Brace Yourselves: An Upcoming Solar Maximum and Its Potential Impact

2 min

Mathew Owens, an esteemed professor of space physics at the University of Reading, has provided insights into the upcoming Solar Maximum phenomenon. His extensive research on space science and weather related to solar activities provides a captivating glimpse into what to expect from this natural celestial event.

The Solar Maximum is a phase in the solar cycle where solar activity reaches its zenith. Characterized by the Sun’s magnetic field becoming its strongest, most disordered, and dynamic, it leads to a surge in solar activities. This increase can incite extreme space weather events, including solar flares and eruptions, potentially disrupting radio communications, the power grid, and posing a significant risk to astronauts’ health.

Solar cycles usually span 11 years, with the Solar Maximum occurring roughly in the middle. The last Solar Maximum, which took place between 2012 and 2014, was notably weak, resulting in milder space weather. However, the upcoming Solar Maximum, anticipated to start in 2025, is predicted to return to average values. This could mean a more significant impact on space weather and its potential effects.

The Solar Maximum is brought about by the turbulent movements of plasma within the Sun, which produce and modify the Sun’s magnetic field. This magnetic field reaches its peak strength during the Solar Maximum, leading to an uptick in events like solar flares and coronal mass ejections (CMEs).

Solar flares are comprised of high-energy photons, such as X-rays, that can increase the ionization in Earth’s upper atmosphere, thereby disrupting radio communications. On the other hand, CMEs are eruptions of solar magnetic field and material that fuel geomagnetic storms. These disturbances can damage the power distribution grid and increase the likelihood of high-energy particle bursts heading towards Earth.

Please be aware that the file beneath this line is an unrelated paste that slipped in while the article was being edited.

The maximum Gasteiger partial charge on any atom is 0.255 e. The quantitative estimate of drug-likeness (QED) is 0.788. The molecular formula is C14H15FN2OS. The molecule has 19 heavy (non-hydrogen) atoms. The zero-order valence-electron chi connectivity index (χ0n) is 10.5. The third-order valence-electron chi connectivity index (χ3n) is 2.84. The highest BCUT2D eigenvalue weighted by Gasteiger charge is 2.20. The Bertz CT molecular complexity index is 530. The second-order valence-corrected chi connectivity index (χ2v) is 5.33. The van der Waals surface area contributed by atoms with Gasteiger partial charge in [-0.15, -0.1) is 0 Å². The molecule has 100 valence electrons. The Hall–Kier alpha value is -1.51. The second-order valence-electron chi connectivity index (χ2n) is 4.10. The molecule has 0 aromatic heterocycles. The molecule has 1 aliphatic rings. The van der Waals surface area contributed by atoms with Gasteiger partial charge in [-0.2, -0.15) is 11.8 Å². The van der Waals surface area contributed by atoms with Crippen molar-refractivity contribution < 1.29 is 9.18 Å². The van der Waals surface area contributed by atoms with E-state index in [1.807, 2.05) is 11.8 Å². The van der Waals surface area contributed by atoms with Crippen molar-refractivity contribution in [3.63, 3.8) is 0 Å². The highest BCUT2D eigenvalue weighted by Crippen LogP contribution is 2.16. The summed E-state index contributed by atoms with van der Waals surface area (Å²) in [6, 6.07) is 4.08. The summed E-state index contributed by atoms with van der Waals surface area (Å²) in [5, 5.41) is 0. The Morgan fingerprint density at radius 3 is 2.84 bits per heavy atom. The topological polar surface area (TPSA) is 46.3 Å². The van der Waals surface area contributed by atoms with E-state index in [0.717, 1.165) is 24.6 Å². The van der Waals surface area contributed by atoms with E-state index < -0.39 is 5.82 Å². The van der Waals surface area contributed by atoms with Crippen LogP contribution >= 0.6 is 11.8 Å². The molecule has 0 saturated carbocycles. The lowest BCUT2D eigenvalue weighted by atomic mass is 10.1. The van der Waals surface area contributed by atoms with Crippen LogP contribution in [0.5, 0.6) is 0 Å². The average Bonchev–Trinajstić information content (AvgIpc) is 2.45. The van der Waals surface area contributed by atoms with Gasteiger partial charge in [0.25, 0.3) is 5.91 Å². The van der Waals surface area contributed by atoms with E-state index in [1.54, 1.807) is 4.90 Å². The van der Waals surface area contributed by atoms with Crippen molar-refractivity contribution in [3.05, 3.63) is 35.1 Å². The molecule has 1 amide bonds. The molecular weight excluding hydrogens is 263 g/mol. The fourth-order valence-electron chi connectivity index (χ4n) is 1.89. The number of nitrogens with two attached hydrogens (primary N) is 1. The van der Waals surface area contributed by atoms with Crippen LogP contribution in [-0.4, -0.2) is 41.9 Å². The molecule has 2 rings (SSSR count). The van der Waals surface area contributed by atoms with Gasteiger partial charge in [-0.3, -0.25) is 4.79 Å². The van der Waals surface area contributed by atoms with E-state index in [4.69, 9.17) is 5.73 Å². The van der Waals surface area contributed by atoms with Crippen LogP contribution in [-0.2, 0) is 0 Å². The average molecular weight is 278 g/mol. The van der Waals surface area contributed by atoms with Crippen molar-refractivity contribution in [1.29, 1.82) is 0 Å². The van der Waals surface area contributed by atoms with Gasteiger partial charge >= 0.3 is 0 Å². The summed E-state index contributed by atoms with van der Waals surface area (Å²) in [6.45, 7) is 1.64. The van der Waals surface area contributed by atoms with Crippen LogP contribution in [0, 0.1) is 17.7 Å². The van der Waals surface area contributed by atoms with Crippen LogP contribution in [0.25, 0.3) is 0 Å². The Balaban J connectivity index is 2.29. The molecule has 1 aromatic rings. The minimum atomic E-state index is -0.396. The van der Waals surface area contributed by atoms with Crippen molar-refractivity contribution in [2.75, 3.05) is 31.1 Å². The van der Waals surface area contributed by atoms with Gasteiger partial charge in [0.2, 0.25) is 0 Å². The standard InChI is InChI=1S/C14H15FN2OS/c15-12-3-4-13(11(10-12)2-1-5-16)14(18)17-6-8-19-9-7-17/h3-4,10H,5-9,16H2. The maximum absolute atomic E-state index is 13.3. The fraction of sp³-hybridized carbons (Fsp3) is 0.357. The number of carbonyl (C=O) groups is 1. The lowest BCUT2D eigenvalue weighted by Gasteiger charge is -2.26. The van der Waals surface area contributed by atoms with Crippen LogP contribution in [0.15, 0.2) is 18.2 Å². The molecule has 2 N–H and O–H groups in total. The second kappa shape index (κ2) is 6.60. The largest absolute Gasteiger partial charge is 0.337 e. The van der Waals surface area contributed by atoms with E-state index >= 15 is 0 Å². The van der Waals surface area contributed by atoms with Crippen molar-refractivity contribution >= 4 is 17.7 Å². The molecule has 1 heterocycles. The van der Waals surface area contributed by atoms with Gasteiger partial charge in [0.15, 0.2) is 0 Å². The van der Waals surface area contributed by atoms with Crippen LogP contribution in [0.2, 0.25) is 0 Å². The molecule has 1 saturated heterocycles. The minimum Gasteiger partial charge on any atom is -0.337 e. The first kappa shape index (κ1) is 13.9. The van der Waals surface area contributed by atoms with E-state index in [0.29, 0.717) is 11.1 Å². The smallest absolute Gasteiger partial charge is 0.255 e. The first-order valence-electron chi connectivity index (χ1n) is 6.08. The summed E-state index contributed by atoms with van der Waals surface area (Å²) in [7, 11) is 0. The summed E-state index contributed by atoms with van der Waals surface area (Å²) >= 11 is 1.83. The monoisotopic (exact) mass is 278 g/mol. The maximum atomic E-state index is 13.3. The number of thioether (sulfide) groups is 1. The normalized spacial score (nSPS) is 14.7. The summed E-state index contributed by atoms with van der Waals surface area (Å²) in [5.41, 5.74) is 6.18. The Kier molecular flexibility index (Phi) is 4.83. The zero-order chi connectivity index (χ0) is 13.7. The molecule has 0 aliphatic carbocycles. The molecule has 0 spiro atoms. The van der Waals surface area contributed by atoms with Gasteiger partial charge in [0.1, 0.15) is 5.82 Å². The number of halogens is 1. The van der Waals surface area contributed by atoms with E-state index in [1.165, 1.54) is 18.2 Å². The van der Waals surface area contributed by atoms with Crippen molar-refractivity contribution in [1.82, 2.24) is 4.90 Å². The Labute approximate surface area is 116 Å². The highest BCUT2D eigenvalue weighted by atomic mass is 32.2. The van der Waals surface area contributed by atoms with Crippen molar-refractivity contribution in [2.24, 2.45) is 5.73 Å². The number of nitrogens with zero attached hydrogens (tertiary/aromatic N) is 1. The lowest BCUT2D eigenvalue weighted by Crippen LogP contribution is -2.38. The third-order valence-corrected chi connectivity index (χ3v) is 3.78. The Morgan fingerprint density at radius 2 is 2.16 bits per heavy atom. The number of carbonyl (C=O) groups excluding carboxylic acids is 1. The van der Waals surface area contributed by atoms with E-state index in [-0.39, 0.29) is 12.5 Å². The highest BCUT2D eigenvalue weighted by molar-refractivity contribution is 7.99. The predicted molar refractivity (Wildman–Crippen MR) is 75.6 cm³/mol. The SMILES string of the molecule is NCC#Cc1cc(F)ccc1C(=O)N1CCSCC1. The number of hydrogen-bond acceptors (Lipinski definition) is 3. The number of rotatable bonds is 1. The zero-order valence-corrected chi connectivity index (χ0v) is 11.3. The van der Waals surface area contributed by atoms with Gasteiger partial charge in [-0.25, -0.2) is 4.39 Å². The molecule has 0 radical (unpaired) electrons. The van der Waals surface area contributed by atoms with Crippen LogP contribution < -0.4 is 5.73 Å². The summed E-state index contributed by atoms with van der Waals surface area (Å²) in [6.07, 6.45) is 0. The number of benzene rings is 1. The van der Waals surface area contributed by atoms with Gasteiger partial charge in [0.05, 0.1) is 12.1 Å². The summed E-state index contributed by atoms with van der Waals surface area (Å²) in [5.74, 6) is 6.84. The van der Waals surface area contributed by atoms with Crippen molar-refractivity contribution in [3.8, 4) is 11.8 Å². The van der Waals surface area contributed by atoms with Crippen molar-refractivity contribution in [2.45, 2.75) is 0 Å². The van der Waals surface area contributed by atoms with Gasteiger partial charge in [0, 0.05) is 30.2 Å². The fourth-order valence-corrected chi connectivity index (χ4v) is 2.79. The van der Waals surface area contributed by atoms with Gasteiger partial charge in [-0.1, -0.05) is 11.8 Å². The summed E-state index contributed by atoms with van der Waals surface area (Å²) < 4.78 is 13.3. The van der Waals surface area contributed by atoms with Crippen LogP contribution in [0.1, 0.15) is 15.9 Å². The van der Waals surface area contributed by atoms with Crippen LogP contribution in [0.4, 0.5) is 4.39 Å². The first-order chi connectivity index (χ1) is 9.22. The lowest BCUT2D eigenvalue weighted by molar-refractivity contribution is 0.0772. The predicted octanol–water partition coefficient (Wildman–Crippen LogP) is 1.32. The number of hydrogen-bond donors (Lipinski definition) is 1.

However, the visible effects of the Solar Maximum are often elusive. It is challenging to definitively associate a problem in the power grid to space weather, even if it’s caused by solar activities. One noticeable effect is the increase in aurora activity, commonly known as Northern and Southern Lights, at various latitudes.

Increased solar particles interacting with molecules in Earth’s atmosphere result in brighter, more extensive aurora displays. Furthermore, scientists have discovered signals of the solar cycle, such as temperature and ozone level changes, in Earth’s stratosphere.

Our growing dependence on technology raises the stakes, making space weather an escalating risk. The most significant concern is the threat it poses to the power grid, primarily due to the cascading hazards resulting from prolonged power loss. However, a stronger solar cycle simply means a higher probability of extreme space weather events, not a guarantee.

It’s important to note that extreme space weather can occur even in smaller solar cycles. During the weak Solar Maximum of cycle 24, a distant spacecraft experienced one of the most energetic CMEs ever seen. A CME of that scale directed at Earth could cause substantial disruptions to the power grid or severe damage to satellite hardware.

NASA Goddard

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